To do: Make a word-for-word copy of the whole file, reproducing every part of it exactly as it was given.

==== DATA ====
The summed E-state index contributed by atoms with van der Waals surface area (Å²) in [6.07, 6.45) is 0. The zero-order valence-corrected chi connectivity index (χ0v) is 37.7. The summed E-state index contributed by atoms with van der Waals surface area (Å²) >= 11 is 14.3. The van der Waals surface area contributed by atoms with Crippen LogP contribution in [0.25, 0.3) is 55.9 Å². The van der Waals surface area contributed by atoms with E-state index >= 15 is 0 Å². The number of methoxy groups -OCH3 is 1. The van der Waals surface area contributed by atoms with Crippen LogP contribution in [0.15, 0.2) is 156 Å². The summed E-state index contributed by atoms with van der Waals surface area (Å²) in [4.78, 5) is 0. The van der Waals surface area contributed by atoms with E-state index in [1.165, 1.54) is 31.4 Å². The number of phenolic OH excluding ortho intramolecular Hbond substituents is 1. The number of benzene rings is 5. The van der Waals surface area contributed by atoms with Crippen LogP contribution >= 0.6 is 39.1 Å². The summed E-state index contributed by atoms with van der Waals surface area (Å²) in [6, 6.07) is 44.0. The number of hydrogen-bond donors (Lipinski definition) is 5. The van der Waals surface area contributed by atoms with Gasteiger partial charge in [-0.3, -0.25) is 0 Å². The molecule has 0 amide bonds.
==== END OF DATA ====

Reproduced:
The summed E-state index contributed by atoms with van der Waals surface area (Å²) in [6.07, 6.45) is 0. The zero-order valence-corrected chi connectivity index (χ0v) is 37.7. The summed E-state index contributed by atoms with van der Waals surface area (Å²) >= 11 is 14.3. The van der Waals surface area contributed by atoms with Crippen LogP contribution in [0.25, 0.3) is 55.9 Å². The van der Waals surface area contributed by atoms with E-state index >= 15 is 0 Å². The number of methoxy groups -OCH3 is 1. The van der Waals surface area contributed by atoms with Crippen LogP contribution in [0.15, 0.2) is 156 Å². The summed E-state index contributed by atoms with van der Waals surface area (Å²) in [4.78, 5) is 0. The van der Waals surface area contributed by atoms with E-state index in [1.165, 1.54) is 31.4 Å². The number of phenolic OH excluding ortho intramolecular Hbond substituents is 1. The number of benzene rings is 5. The van der Waals surface area contributed by atoms with Crippen LogP contribution >= 0.6 is 39.1 Å². The summed E-state index contributed by atoms with van der Waals surface area (Å²) in [6, 6.07) is 44.0. The number of hydrogen-bond donors (Lipinski definition) is 5. The van der Waals surface area contributed by atoms with Gasteiger partial charge in [-0.3, -0.25) is 0 Å². The molecule has 0 amide bonds.